It is very difficult to decide whether to file for a Chapter 13 bankruptcy or not. The main reason it is a difficult decision to make is that it might come with a lot of limitations.
In Chapter 13 bankruptcy, your lawyer and your bankruptcy trustee (appointed by your court) make a feasible repayment plan, in which you are supposed to make monthly payments to the trustee for 3 to 5 years. At first, it might sound convenient for you, but later, you come to know more.
Your household size, household income, and debts decide your Chapter 13 plan. Your payments and all your disposable income must also be equal till the time you have not paid back your complete debt. This means that the money left after paying all the allowed necessary monthly expenses (decided by the average household expenses of the household of the same size in your area) should be handed over to your bankruptcy trustee every month.
All this might make you hesitate and raise a lot of questions in your mind. I will have to give away all of my disposable income! What all will be deemed as necessary and allowed expenses? What will I do with sudden unexpected expenses? What if I or my spouse has to be suddenly hospitalized? The car needs a new engine or will soon need new tires, etc. Many such questions start troubling your mind. Since all of your disposable income will be turned over to your bankruptcy trustee every month, you might fall behind on your Chapter 13 payment plan in case an unexpected emergency expense arises.
However, it is not necessary that unexpected expenses will make you fall behind on your Chapter 13 payment plan. Normally, you will be given a specific period of time to catch up with your payments because:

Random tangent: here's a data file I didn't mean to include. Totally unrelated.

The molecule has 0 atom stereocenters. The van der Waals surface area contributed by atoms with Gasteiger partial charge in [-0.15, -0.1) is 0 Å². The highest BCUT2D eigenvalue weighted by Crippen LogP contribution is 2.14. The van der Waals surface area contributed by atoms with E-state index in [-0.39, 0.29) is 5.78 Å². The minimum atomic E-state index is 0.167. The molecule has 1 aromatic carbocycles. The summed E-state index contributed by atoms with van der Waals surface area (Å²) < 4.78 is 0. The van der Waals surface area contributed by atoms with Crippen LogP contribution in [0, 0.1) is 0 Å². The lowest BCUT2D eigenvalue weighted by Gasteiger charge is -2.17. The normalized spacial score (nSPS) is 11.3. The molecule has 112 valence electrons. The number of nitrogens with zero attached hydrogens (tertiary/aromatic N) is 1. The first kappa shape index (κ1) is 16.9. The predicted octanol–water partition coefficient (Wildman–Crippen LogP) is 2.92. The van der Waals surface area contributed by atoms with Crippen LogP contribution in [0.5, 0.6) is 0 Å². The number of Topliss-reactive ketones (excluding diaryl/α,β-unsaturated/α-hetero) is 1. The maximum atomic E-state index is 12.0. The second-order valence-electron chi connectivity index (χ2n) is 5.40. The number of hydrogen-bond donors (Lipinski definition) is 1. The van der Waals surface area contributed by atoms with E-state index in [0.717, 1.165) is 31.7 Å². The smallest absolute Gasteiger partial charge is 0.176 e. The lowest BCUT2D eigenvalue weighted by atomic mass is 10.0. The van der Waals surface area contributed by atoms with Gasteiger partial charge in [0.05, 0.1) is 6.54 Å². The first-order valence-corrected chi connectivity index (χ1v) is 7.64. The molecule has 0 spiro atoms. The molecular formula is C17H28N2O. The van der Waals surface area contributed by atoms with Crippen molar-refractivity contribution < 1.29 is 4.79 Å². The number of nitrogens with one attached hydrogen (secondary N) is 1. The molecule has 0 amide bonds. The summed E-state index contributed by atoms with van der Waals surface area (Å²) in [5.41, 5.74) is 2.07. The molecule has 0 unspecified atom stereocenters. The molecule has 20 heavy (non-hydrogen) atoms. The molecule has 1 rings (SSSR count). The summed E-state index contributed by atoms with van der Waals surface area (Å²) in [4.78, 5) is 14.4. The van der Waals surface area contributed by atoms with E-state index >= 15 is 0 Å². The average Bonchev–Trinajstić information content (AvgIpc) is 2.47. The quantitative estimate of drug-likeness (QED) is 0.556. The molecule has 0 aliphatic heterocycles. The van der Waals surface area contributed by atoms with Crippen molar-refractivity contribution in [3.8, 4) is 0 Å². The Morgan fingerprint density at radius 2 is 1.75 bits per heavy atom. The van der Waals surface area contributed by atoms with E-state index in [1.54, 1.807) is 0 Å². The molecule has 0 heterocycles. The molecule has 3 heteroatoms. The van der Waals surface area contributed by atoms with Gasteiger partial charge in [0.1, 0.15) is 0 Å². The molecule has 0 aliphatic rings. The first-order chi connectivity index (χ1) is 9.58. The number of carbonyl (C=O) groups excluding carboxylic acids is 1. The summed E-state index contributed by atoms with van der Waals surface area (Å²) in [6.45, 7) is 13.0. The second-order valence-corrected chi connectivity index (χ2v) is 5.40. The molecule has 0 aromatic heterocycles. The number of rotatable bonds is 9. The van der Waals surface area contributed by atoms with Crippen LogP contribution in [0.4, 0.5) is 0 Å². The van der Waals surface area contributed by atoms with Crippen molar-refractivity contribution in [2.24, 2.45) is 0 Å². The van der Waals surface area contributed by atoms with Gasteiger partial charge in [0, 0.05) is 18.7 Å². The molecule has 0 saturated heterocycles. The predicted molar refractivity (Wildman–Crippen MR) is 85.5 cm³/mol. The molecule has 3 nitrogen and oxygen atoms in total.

- Falling behind on monthly payments might make your trustee file a Motion for the dismissal of your Chapter 13 bankruptcy because of lack of payments.
- In most of the cases, the Judge might refuse the filing of this motion and ask you to catch up with your payments in a specific time period.
- The Judge might dismiss the Chapter 13 bankruptcy, if you are unable to catch up with your payments within the set time period.
- In case of dismissal of your Chapter 13 bankruptcy, you will have the option of filing a Motion to Vacate the dismissal within 14 days from the date of dismissal.
- A hearing will then be set for the Motion to Vacate.
- You might then be granted another 60 days to catch up with your Chapter 13 payment plan, at the hearing.
In brief, Chapter 13 bankruptcy does put some limitations on your unexpected expenses and monthly incomes, but it can still be successful and you can walk away debt-free at the end. You can contact the Recovery Law Group or 888-297-6203, to consult more about a Chapter 13 bankruptcy filing.